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What would be a proper term for a type of evaluation which is performed "from the outside" of a system (i.e., without inspecting the internals of the system)? I would also like to know the opposite term, that is, when it is necessary to examine the "interior" of a system for performing an evaluation.

I want the term to be as general as possible, since I'm trying to use it for classifying measurement processes of a system. From an abstract point of view, when measuring some aspect of such system, one option is to measure it without checking the "inside" (i.e, "from the outside"), while the other option would be to actually look inside the system. We can assume that the system is opaque, in the sense that external observations does not provide a view of the inside (as in the X-rays example from the comments).

The particular context is the evaluation or measurement of IT service providers. These entities are opaque since it is usually not possible for an external evaluator to inspect the internal workings of these providers, but only to perform observations on their services. On the contrary, when this evaluator is granted access to inside the provider, as in the case of an audit, then the evaluation can be done from the inside. Said that, I would like a term as general as possible, since I want to make a general classification of measurement and evaluation procedures.

It reminds me of the terms "black/white-box", but I would prefer a more "formal" term. "Internal/external" is also an option, but for me that would mean examining the interior vs the surroundings.

  • Invasive vs non-invasive? Surface vs interior? You also might just describe what you're examining: "examining the plane's propeller" vs "examining the plane's engine", for example. – Kevin Workman Feb 10 '15 at 14:14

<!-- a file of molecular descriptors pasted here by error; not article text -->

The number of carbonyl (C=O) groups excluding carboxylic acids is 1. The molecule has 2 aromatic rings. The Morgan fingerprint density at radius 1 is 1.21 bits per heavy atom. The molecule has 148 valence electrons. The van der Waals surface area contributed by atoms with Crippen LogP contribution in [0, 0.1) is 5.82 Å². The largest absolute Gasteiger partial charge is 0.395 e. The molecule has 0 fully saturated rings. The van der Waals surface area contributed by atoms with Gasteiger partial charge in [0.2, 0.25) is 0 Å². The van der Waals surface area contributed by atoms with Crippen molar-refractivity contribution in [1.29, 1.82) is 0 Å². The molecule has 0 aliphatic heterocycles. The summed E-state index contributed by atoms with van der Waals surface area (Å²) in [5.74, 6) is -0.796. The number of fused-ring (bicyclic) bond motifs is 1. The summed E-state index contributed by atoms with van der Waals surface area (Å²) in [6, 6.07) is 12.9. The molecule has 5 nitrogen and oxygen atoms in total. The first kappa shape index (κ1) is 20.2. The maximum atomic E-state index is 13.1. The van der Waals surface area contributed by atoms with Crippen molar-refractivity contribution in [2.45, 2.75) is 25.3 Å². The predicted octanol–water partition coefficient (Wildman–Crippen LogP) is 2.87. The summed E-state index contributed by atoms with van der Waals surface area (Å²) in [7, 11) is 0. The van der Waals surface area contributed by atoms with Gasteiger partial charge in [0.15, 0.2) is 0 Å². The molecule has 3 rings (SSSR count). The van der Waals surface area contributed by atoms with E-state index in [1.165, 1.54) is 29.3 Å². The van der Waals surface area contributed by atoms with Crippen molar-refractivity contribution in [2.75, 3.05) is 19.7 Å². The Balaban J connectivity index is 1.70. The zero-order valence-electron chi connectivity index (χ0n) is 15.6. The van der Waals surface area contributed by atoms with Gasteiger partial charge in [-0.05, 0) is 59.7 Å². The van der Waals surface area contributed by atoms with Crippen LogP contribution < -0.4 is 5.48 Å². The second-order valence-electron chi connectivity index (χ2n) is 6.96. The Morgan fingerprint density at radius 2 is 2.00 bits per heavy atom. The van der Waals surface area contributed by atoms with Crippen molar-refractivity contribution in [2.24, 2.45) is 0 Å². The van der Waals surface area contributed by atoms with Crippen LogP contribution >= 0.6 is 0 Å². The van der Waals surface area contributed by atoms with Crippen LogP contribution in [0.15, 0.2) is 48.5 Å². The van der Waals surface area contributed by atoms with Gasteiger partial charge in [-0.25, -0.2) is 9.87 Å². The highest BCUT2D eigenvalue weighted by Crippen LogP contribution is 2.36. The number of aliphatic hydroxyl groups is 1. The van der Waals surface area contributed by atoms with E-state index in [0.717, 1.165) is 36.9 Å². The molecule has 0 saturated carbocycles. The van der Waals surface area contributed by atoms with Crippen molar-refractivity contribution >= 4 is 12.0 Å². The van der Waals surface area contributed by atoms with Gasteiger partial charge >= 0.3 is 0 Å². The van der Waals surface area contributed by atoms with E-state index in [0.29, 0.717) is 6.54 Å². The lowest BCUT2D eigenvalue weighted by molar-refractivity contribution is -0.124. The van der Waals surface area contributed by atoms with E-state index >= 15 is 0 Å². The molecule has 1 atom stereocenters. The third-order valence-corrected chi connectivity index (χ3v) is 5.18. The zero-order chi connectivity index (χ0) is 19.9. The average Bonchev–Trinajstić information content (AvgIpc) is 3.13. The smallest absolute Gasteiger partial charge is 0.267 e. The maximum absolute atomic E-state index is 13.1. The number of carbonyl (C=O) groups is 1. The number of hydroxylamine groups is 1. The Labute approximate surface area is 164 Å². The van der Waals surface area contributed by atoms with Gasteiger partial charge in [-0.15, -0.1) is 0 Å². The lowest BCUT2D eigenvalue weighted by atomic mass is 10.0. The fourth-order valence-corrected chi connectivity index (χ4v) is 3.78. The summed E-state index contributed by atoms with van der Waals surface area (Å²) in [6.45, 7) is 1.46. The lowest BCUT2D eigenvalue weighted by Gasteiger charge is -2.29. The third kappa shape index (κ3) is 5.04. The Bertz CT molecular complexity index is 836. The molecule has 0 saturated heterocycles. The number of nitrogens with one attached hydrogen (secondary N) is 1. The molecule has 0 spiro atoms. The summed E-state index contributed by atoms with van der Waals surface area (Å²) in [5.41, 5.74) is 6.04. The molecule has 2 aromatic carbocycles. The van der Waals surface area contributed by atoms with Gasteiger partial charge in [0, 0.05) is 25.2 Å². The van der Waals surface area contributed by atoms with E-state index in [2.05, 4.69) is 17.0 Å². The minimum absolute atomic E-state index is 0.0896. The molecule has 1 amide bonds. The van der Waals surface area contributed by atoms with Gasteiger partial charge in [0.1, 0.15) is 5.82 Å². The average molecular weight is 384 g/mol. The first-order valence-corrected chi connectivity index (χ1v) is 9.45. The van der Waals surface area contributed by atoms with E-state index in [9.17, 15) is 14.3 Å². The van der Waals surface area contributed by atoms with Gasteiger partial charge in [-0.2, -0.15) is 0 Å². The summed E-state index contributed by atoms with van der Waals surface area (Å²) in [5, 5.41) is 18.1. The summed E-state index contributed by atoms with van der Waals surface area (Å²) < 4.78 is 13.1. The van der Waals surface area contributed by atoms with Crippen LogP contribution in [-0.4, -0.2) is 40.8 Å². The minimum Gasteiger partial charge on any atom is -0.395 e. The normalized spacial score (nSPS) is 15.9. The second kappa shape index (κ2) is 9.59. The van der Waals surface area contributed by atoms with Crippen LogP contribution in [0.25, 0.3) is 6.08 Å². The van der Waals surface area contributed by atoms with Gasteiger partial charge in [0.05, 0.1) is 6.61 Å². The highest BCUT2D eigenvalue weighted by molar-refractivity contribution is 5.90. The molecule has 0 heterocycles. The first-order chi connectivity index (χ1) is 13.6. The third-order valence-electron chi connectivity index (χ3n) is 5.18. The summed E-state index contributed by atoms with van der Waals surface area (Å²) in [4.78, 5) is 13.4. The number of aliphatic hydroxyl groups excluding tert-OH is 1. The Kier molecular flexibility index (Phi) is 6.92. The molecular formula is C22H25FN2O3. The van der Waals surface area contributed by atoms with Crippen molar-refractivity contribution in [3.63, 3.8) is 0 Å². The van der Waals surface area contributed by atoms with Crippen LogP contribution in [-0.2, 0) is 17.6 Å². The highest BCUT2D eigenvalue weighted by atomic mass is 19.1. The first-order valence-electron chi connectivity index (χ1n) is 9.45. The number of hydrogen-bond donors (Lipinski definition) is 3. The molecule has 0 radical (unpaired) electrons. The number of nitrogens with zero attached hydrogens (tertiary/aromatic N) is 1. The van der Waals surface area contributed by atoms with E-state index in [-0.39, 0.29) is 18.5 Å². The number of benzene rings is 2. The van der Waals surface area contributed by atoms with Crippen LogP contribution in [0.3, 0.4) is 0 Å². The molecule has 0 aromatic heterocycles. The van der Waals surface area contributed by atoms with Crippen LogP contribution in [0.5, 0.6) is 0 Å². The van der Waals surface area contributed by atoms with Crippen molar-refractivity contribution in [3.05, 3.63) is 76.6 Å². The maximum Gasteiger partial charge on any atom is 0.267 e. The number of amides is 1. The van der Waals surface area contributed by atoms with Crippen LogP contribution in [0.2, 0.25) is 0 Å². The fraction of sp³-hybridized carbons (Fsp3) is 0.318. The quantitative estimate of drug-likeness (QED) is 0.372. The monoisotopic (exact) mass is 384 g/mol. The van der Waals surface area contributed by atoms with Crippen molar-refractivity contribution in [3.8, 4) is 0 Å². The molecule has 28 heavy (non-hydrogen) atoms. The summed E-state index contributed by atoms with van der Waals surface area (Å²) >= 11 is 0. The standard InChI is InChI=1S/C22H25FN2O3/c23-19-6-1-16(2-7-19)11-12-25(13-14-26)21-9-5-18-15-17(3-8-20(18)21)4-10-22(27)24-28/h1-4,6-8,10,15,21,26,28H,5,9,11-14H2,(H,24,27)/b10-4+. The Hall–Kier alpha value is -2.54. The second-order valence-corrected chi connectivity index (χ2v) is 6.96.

• @KevinWorkman I have updated the answer. Anyway, I would like a term as general as possible. – cygnusv Feb 10 '15 at 14:26
  • Would top-down vs bottom-up analisys fit your context? – user66974 Feb 10 '15 at 14:28
  • @Josh61 I don't think so...In this context, "top-down" would mean to analyze first the more abstract and high-level properties and progressively being more concrete, while "bottom-up" is the opposite. – cygnusv Feb 10 '15 at 14:31
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    What makes 'black-box' and 'white-box' too informal for you? Up until the last paragraph your question reads like an explanation of these well known testing terms. – mike32 Feb 10 '15 at 15:19
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You might describe the external examination as superficial, and the interior examination as comprehensive. A superficial examination is an examination of the surface, a comprehensive one goes in depth.

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The consultants I work for call this an outside-in analysis or evaluation. An example would be evaluating a company's financial situation on the basis of publicly available information only.

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If you are willing to speak figuratively, you could refer to a "drive-by" evaluation. Surveyors and valuers in the UK refer to a "drive-by valuation", which indicates that they have conducted only a cursory external inspection of the relevant property.

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I've been searching for a pair of terms for this as well which will make sense to a general readership. Here are the best ones I've come up with so far.

  1. conceptual vs procedural, or vs operational (paired this way, these terms are not that familiar to most people; involves looking at an operation from a static perspective vs how it's done step-by-step )
  2. top-down vs bottom-up (from a post above; nice; folks will understand this pair of terms)
  3. abstract vs concrete (familiar to many; they will know what it means)
  4. evaluative vs explanatory (an unfamiliar pairing, but it clearly communicates what it means)
  5. descriptive vs explanatory (the later Wittgenstein spent time discussing description vs explanation; not sure it can connect immediately with the general public but it has a history in the philosophy of science)
  6. doer vs viewer (applies to inside/outside if the subject is a person experiencing the doing of something vs that person being watched)

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